Weightlifter Laurel Hubbard May Become the First Trans Athlete to Compete at the Olympics

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Photo credit: Scott Barbour - Getty Images
Photo credit: Scott Barbour - Getty Images

New Zealand weightlifter Laurel Hubbard could become the first transgender athlete to compete at the Olympics after qualification rules were changed because of Covid-19.

Having transitioned in 2013, Hubbard, who previously competed in male events, has been eligible to compete in the Olympics as a transgender athlete since 2015, when the International Olympic Committee changed its guidelines to allow athletes with reassigned genders to compete in male or female sports.

From 2015 onwards, trans athletes have been allowed to compete as long as they fall within specific testosterone levels (10 nanomoles per liter for at least 12 months).

Hubbard has not yet been named in the New Zealand team, but her chances of getting to compete at the rescheduled Tokyo Games have been improved by a change in IOC qualification rules, which means athletes only have to attend four competitions rather than six because of the impact of Covid-19.

According to the BBC, The New Zealand Olympic Committee (NZOC) has said Hubbard is "very likely" to be "allocated an international federation quota spot for Tokyo 2020".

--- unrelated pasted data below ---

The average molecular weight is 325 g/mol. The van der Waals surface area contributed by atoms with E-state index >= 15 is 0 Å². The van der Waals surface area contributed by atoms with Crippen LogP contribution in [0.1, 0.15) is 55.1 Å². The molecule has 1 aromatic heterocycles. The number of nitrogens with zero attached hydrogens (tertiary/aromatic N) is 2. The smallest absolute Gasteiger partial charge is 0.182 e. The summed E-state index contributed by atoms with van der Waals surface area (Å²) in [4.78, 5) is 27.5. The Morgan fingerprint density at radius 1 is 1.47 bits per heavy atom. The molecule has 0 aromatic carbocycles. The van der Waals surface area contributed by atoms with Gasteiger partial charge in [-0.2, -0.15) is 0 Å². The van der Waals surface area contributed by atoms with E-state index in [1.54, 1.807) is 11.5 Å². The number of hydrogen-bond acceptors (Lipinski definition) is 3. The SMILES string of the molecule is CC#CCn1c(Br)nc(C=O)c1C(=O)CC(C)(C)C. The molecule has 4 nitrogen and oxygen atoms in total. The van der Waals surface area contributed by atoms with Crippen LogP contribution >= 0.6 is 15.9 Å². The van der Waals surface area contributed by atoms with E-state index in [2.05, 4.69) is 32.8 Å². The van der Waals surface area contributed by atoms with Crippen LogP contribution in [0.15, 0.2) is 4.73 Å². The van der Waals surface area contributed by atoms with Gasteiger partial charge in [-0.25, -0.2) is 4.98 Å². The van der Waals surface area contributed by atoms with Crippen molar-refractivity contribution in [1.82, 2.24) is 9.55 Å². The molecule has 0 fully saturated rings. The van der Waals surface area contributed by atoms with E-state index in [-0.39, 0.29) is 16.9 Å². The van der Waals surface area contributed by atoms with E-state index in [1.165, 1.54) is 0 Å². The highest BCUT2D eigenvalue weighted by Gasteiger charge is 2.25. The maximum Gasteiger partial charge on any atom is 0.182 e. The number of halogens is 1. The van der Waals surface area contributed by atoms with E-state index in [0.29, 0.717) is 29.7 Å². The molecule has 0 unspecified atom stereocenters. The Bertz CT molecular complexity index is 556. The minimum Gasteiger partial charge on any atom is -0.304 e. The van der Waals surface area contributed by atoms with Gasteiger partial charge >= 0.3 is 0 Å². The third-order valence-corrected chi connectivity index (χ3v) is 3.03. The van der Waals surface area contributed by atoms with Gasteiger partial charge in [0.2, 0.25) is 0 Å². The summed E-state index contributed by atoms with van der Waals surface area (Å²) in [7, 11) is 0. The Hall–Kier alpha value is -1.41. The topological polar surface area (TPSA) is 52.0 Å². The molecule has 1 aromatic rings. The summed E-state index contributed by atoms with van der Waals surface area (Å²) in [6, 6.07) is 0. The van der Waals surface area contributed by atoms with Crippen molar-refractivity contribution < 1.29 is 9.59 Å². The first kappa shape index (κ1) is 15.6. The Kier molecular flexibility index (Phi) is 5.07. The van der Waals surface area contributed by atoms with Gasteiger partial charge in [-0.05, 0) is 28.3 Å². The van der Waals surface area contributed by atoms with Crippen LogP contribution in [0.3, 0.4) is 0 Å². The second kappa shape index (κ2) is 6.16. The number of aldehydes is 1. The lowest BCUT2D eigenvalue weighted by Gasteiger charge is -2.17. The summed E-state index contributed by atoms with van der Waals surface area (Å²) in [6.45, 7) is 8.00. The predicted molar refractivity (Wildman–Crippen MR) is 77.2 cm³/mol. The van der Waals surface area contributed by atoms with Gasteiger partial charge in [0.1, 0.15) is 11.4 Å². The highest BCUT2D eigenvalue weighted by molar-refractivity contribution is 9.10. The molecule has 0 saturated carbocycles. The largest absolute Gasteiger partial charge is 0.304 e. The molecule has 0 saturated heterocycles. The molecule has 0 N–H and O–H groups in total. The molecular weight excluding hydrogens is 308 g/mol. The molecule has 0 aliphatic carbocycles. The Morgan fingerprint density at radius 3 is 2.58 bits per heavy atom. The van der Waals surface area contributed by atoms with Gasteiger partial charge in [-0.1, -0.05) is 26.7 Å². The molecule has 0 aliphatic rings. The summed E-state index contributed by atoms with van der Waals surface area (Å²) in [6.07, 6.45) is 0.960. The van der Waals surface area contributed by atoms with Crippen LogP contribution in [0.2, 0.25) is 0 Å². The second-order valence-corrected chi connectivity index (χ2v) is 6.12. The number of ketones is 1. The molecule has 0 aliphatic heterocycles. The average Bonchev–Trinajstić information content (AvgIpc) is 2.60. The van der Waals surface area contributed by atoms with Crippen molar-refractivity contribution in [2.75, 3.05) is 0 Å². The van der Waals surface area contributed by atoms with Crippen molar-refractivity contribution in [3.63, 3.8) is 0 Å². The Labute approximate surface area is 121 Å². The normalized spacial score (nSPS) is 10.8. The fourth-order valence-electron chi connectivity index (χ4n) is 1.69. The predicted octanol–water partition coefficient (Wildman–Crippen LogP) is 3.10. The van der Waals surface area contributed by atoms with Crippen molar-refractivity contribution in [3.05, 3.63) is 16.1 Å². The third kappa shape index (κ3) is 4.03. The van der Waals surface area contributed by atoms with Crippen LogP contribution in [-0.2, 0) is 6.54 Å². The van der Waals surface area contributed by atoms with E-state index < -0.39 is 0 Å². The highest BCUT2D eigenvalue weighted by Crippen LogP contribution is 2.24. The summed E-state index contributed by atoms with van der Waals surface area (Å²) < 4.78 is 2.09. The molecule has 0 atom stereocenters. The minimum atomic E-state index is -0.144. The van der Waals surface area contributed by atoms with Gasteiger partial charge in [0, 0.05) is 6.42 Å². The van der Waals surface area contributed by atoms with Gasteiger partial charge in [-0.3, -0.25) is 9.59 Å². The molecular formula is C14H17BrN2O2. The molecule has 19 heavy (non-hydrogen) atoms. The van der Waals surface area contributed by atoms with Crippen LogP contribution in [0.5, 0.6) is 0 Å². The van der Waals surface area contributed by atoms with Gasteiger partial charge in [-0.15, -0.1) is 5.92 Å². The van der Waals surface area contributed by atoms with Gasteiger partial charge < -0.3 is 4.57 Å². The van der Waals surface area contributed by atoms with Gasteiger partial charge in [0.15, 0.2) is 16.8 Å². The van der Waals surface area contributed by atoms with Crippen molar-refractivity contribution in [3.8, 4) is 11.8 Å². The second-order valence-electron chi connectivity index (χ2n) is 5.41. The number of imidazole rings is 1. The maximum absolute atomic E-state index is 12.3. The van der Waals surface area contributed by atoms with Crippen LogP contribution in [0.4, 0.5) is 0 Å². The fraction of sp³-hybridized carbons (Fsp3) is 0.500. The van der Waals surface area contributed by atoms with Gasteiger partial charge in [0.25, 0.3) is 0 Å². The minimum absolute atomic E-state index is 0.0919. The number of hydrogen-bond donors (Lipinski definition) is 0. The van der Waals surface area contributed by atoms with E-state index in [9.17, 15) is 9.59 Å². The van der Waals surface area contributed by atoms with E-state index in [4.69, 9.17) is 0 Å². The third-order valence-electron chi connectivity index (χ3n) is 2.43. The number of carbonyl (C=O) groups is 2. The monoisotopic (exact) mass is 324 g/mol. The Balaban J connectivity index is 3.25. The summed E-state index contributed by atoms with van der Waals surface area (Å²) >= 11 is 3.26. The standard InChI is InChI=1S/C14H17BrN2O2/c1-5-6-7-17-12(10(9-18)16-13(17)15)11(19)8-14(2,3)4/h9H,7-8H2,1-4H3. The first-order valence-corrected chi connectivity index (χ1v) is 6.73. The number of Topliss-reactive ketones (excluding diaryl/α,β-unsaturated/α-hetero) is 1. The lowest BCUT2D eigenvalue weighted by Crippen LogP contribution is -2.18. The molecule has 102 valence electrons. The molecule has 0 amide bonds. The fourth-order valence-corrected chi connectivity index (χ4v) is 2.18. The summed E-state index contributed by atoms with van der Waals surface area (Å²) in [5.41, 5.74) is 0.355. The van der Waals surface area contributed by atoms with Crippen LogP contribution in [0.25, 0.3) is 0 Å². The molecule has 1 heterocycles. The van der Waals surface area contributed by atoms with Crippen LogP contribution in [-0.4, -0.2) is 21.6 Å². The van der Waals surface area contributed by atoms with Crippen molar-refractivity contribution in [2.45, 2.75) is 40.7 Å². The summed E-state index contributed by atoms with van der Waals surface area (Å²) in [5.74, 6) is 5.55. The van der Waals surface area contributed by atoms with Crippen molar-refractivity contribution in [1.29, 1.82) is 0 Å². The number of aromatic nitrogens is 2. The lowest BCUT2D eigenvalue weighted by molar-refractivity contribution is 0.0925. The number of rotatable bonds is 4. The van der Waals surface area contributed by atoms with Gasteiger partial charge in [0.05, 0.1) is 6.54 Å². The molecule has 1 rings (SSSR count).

Hubbard's participation at an Olympics would be controversial, but that's nothing new for her. In 2018, the Australian weightlifting federation tried to block Hubbard from competing at the Commonwealth Games on the Gold Coast, while a year later she caused controversy by winning gold at the 2019 Pacific Games in Samoa.

The NZOC has already come out in support of its athlete. "The New Zealand team has a strong culture of inclusion and respect for all. We look forward to supporting all athletes selected to the New Zealand team in Tokyo 2020," said the NZOC in a statement.

Whether trans athletes retain an advantage over their cis counterparts remains a complicated issue.

A study published in the British Journal of Sports Medicine last year reported trans women retained a 12% advantage in running tests even after taking hormones for two years to suppress their testosterone. However, the study also found that after two years the differences in press-up and sit-up performance had disappeared.

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